Organizer: Vick knew about party

DALLAS -- Michael Vick knew about the Super Bowl party that has been billed as his own, according to one of the party's organizers.

The party, however, is just one of several events that were organized to benefit the Boys and Girls Club of Collin County, located in suburban Dallas, Damien Butler said.

Butler, a sports agent who runs G3 Sports Marketing, said that he contacted Vick three weeks ago about making a speaking appearance at the Boys and Girls Club and about hosting a party at the Deux Lounge. Butler said that the Eagles quarterback would also present a $10,000 check to the Club at the Deux Lounge.

A party is to follow at the venue, but Butler said that Vick would leave before it started. An Eagles spokesman said on Thursday that Vick was not "attending parties." On Thursday night, Vick wrote in a text message to The Inquirer that he was "not going."

The money raised from the party is to benefit the Boys and Girls Club, Butler said.

Butler said that Vick arrived in Dallas on Thursday. He was spotted at the EA Sports Super Bowl party by a Miami Herald reporter who tweeted that Vick was "sipping on a bottle of soda water all night."

NFL commissioner Roger Goodell was asked during his state of the league address on Friday about Vick hosting public parties eight months after a man was shot as the quarterback's 30th Birthday Party in Virginia Beach.

Goodell said that he had spoken to Vick about the party that is being publicized as "Super Bowl -- Dallas Dynasty 2011 -- The Michael Vick Experience." The invitation has a large illustration of Vick in his Eagles uniform and a "V7" logo.

"He has said that on numerous occasions people have been using his name about being involved with some type of a party and he had no intention in participating in that," said Goodell, who added: "I want to make sure that he doesn't put himself in a position of where he's going to make decisions or bad things are going to happen around him and he takes that seriously."

Butler said that he has known Vick for years because his cousin, Michael Malone, played football at Virginia Tech, where Vick also played.

Asked if Vick had concerns about being affiliated with another party open the public, Butler said that Vick said that he wanted "to do something to help the kids out."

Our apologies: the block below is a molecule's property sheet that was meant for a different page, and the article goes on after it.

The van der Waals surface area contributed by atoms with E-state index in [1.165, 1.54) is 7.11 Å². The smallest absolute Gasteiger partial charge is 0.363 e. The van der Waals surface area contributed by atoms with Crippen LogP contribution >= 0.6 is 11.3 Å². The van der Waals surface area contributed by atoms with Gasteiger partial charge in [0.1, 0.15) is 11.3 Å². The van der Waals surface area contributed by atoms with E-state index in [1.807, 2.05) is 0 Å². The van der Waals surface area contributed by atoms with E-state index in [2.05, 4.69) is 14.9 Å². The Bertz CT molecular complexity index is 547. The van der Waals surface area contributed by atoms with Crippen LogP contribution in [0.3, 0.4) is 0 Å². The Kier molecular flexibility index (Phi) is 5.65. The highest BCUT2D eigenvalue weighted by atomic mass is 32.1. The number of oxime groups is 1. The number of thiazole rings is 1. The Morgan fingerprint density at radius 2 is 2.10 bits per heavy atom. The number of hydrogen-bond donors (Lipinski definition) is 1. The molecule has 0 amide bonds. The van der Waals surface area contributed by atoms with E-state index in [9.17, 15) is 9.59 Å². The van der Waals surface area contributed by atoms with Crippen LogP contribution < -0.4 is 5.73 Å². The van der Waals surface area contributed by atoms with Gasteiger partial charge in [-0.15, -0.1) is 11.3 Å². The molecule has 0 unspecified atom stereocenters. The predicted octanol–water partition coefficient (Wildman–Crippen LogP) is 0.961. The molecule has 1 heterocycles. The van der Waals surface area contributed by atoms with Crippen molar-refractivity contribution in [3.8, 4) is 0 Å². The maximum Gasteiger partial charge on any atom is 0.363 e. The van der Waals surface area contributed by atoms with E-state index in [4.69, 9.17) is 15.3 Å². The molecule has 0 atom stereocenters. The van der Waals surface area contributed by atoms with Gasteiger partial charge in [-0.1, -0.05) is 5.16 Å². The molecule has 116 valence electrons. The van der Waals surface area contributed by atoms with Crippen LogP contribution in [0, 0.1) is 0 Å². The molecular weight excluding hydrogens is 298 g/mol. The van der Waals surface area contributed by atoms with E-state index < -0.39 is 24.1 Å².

"This is a very upscale corporate event," Butler said. "We have state senators coming. Not everybody can walk in off the street."

The invitation says, "Four-time Pro Bowl quarterback Michael Vick would like to personally invite you to the only upscale, A-list celebrity event of the 2011 Super Bowl. This will be the primary and preferred destination for iconic personalities from the NFL, MLB, Hollywood, the music industry and corporate America. Simply put the premier A-list high society event of the 2011 Super Bowl!!"

Butler said that a very "selective door staff" would decide who could enter and who could not. He said that admission was at least $250. There are no physical tickets. reported on Thursday that the owner of Deux Lounge said that there would be increased security at the event provided by Vick, the NFL, and the club, including three off-duty members of a SWAT team.

Butler said that report was embellished. He said there would be security provided by the lounge, the Dallas police department and Vick's own security detail. Butler said he ran a similar event last year for Miami Heat guard Dwayne Wade during NBA All-Star weekend here.

Jeff Skaggs, identified by as the operating owner of Deux Lounge, did not return messages for comment.

An Eagles spokesman said the team had no comment.

Butler said that Vick had other appearances scheduled for the remainder of Super Bowl weekend. Vick is expected to be named NFL comeback player of the year by the Associated Press on Saturday. The award will be presented here on NFL Network.